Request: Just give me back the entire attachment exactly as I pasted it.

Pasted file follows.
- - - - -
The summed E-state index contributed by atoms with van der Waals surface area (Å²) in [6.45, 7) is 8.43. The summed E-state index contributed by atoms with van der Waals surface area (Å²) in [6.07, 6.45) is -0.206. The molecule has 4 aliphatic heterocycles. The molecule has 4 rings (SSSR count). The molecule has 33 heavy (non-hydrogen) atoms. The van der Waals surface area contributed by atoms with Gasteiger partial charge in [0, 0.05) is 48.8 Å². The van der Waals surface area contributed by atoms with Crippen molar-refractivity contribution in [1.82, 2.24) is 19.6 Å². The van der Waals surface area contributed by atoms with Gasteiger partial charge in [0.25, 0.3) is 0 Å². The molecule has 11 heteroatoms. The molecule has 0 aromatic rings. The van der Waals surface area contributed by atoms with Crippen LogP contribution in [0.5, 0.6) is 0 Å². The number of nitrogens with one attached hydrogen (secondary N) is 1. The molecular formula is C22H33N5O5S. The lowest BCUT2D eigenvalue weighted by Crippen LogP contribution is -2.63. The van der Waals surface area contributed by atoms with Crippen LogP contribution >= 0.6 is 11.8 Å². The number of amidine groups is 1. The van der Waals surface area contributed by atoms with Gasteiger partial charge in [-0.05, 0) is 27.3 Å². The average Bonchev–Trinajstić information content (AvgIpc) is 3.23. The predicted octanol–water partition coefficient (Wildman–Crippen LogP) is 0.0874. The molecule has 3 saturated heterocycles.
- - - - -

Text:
The summed E-state index contributed by atoms with van der Waals surface area (Å²) in [6.45, 7) is 8.43. The summed E-state index contributed by atoms with van der Waals surface area (Å²) in [6.07, 6.45) is -0.206. The molecule has 4 aliphatic heterocycles. The molecule has 4 rings (SSSR count). The molecule has 33 heavy (non-hydrogen) atoms. The van der Waals surface area contributed by atoms with Gasteiger partial charge in [0, 0.05) is 48.8 Å². The van der Waals surface area contributed by atoms with Crippen molar-refractivity contribution in [1.82, 2.24) is 19.6 Å². The van der Waals surface area contributed by atoms with Gasteiger partial charge in [0.25, 0.3) is 0 Å². The molecule has 11 heteroatoms. The molecule has 0 aromatic rings. The van der Waals surface area contributed by atoms with Crippen LogP contribution in [0.5, 0.6) is 0 Å². The number of nitrogens with one attached hydrogen (secondary N) is 1. The molecular formula is C22H33N5O5S. The lowest BCUT2D eigenvalue weighted by Crippen LogP contribution is -2.63. The van der Waals surface area contributed by atoms with Crippen LogP contribution >= 0.6 is 11.8 Å². The number of amidine groups is 1. The van der Waals surface area contributed by atoms with Gasteiger partial charge in [-0.05, 0) is 27.3 Å². The average Bonchev–Trinajstić information content (AvgIpc) is 3.23. The predicted octanol–water partition coefficient (Wildman–Crippen LogP) is 0.0874. The molecule has 3 saturated heterocycles.